How to foster future innovators at home and school

Coeducation is education for life. Naturally


Is it possible to teach innovation, or is it just an innate skill we are born with? Laura Strentz, the Head of Propeller Enterprises, – All Saints’ College’s new hub for innovation and entrepreneurship – thinks we can and examines concepts from the best-selling book Creating Innovators – The Making of Young People Who Will Change the World written by Tony Wagner; and the 2015 Australian Government Report Boosting High-Impact Entrepreneurship in Australia – A role for universities; as well as discussing what we can do to foster innovative thinking within our young people.

Laura Strentz with Creative Industries studentsLaura Strentz with Creative Industries students

We keep hearing about the ‘Innovation Economy’ and how the jobs of the future are yet to be defined or created. So what then can we do as parents and educators to prepare our young people for a future career that is undefined and evolving?

How can we best prepare our youth to develop 21st century skills at home and at school so that they can become creative, flexible and innovative thinkers? And does everyone have potential to be innovative?

Some may believe that innovators are “born and not made” – that there is just something special about certain people that makes them pioneers in how they see, act and create. However, research shows us that we can foster innovative habits and skills.

Firstly, what is innovation?

Innovation is not the same as invention. The definition I draw upon is that innovation usually involves a fresh perspective on an idea, technology, or material (or aggregating several) and then considers how to create a positive impact in a new and better way. Innovation is tied to thinking and habits – the intellectual, creative and empathetic sparks – that lead to the doing, creating and inventing.

What can families do to nurture future innovators?

Tony Wagner’s Creating Innovators – The Making of Young People Who Will Change the World argues that nurture seems to be a more powerful factor than nature when it comes to successful innovators. So, what does nurturing for innovation look like?

Wagner suggests that while growing up, innovators had adults in their lives who “nurtured creativity and sparked their imaginations.” He sees a pattern where childhood play led to passion and purpose.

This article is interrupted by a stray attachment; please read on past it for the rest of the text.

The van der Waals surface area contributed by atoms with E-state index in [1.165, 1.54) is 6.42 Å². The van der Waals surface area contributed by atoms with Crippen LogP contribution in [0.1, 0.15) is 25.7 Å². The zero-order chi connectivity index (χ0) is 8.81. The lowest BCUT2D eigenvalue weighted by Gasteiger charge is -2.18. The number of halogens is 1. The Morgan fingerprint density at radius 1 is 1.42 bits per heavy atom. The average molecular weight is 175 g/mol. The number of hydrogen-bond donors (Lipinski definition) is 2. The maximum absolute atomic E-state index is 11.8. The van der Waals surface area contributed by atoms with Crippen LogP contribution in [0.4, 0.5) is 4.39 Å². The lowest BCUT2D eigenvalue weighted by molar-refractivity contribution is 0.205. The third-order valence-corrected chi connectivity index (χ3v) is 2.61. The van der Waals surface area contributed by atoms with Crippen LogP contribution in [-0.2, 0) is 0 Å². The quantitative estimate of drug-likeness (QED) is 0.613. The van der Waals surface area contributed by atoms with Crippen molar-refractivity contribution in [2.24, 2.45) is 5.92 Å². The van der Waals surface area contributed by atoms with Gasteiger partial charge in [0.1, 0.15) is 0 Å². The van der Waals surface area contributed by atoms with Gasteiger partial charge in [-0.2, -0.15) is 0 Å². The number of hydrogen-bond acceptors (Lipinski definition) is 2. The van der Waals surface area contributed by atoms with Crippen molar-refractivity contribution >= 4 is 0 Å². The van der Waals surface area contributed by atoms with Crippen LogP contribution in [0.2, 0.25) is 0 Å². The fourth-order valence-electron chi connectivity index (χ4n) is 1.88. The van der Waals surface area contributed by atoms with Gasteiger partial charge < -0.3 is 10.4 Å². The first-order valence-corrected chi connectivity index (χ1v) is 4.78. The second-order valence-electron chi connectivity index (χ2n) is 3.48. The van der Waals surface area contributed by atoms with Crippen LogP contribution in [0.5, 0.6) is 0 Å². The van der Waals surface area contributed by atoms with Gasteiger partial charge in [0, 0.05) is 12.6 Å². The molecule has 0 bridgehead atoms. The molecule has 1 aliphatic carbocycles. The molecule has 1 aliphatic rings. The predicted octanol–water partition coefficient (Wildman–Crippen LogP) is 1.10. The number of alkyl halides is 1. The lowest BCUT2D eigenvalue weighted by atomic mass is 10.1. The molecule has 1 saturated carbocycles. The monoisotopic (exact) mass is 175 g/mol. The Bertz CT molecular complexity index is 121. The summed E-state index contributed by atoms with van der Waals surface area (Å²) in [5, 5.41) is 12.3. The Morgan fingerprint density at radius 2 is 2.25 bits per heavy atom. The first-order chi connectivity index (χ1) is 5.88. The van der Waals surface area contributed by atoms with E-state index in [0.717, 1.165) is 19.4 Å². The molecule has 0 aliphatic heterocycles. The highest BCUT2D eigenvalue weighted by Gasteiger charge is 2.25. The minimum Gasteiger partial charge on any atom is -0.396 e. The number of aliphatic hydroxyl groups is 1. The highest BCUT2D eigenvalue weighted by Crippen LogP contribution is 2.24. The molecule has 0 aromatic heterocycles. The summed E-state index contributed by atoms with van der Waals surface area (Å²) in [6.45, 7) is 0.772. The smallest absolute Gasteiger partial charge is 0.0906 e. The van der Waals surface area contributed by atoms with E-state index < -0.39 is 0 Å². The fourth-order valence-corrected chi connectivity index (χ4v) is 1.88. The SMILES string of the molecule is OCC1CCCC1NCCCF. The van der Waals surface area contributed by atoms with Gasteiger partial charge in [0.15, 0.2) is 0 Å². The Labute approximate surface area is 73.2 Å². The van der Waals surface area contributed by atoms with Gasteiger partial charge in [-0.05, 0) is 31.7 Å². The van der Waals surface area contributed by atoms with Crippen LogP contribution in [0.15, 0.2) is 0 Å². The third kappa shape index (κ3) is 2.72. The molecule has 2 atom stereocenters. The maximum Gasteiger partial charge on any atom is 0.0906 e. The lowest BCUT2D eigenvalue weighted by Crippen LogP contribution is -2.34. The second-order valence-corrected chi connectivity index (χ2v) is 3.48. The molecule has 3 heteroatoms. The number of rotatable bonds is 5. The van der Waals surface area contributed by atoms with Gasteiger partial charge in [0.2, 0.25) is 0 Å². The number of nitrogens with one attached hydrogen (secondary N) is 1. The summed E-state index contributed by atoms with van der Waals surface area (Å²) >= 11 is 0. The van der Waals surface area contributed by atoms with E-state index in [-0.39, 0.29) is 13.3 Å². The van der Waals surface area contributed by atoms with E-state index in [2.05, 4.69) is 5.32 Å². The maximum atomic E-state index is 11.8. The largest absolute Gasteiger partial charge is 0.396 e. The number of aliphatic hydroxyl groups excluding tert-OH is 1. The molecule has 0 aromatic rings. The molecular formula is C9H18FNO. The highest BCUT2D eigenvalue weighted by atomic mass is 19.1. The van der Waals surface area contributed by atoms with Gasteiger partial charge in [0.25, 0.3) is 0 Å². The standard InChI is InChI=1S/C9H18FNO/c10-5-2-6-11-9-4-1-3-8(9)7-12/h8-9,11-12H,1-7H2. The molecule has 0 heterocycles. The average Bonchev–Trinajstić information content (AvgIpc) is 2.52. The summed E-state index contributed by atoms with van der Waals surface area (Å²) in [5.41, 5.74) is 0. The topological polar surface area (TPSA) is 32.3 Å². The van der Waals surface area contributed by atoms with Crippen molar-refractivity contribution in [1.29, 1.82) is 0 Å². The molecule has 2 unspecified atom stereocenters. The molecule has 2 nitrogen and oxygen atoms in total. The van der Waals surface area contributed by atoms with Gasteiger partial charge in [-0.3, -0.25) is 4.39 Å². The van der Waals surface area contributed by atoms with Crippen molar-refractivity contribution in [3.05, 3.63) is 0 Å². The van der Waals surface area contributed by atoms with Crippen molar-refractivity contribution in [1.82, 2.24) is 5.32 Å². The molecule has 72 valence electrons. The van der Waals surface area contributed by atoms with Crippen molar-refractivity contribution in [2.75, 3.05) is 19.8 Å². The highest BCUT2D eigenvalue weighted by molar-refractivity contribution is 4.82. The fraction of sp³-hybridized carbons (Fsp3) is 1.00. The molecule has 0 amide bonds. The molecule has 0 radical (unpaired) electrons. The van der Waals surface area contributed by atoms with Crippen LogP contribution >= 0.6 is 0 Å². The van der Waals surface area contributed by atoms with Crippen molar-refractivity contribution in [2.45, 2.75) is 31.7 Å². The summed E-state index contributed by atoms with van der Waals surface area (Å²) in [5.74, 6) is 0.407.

What are the qualities of a successful innovator that you can nurture at home? Wagner puts the research together and lists the most essential skills an innovator needs:

  • Curiosity – a habit of asking good questions and a desire to understand more deeply.
  • Collaboration – begins with listening and learning from others who have perspectives and expertise that are different from your own.
  • Integrative thinking – holistic thinking across reason, intuition and imagination.
  • A bias towards action and experimentation – a desire to do, to play, to create and to take apart.

He and other leading researchers agree that these are all teachable skills and that innovation is not a “genetic predisposition, it is an active endeavour.” So we need to get active in encouraging and building these skills.

Take things apart with no intention of putting them back together. Build new things from old things. Get out the old Lego and play and build while the TV hums in the background. Create a box of craft supplies to keep hands and minds moving. Get outside and get moving, building and playing.

Discover books that will inspire conversations and activities. For children aged between four and 12 years, have a look at The Most Magnificent Thing or 11 Experiments that Failed. For children aged 12 years and over, check out The Art of Tinkering – the book’s cover has ink that conducts electricity and lets the tinkering times begin.

Collaborate and Question
Start talking and sharing. If car rides or the dinner table are a bit too quiet or screens and headphones are hijacking eyes and ears, you can ask questions such as: “What if…?”, “How could we…?”, Who might need…?” You can even pursue further depths by asking Innovation Genome Project’s six questions that successful innovators have been asked:

  1. What could we look at in a new way?
  2. What could we use in a new way?